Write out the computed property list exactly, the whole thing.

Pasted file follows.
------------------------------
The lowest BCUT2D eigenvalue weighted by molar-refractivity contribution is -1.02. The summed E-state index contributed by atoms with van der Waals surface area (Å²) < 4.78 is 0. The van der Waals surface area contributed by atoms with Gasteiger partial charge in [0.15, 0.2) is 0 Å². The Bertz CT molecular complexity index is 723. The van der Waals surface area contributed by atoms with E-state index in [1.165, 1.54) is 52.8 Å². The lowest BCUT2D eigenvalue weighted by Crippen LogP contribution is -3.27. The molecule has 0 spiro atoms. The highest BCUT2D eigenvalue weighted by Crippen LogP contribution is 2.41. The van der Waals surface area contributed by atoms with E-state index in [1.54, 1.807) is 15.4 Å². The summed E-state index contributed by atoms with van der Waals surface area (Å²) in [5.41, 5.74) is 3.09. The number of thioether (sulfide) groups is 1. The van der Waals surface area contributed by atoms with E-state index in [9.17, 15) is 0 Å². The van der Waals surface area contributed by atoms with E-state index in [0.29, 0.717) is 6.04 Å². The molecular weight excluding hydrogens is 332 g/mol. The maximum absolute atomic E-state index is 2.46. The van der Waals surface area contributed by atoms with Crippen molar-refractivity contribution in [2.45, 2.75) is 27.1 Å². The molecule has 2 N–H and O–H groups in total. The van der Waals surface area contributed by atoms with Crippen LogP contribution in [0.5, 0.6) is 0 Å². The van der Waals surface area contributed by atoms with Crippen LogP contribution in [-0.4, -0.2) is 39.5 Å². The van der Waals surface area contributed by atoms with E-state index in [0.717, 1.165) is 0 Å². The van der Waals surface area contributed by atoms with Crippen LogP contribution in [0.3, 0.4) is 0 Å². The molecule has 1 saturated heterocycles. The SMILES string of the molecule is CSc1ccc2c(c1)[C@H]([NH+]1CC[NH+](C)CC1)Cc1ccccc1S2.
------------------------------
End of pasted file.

The lowest BCUT2D eigenvalue weighted by molar-refractivity contribution is -1.02. The summed E-state index contributed by atoms with van der Waals surface area (Å²) < 4.78 is 0. The van der Waals surface area contributed by atoms with Gasteiger partial charge in [0.15, 0.2) is 0 Å². The Bertz CT molecular complexity index is 723. The van der Waals surface area contributed by atoms with E-state index in [1.165, 1.54) is 52.8 Å². The lowest BCUT2D eigenvalue weighted by Crippen LogP contribution is -3.27. The molecule has 0 spiro atoms. The highest BCUT2D eigenvalue weighted by Crippen LogP contribution is 2.41. The van der Waals surface area contributed by atoms with E-state index in [1.54, 1.807) is 15.4 Å². The summed E-state index contributed by atoms with van der Waals surface area (Å²) in [5.41, 5.74) is 3.09. The number of thioether (sulfide) groups is 1. The van der Waals surface area contributed by atoms with E-state index in [9.17, 15) is 0 Å². The van der Waals surface area contributed by atoms with E-state index in [0.29, 0.717) is 6.04 Å². The molecular weight excluding hydrogens is 332 g/mol. The maximum absolute atomic E-state index is 2.46. The van der Waals surface area contributed by atoms with Crippen molar-refractivity contribution in [2.45, 2.75) is 27.1 Å². The molecule has 2 N–H and O–H groups in total. The van der Waals surface area contributed by atoms with Crippen LogP contribution in [0.5, 0.6) is 0 Å². The van der Waals surface area contributed by atoms with Crippen LogP contribution in [-0.4, -0.2) is 39.5 Å². The van der Waals surface area contributed by atoms with E-state index in [0.717, 1.165) is 0 Å². The van der Waals surface area contributed by atoms with Crippen LogP contribution in [0.3, 0.4) is 0 Å². The molecule has 1 saturated heterocycles. The SMILES string of the molecule is CSc1ccc2c(c1)[C@H]([NH+]1CC[NH+](C)CC1)Cc1ccccc1S2.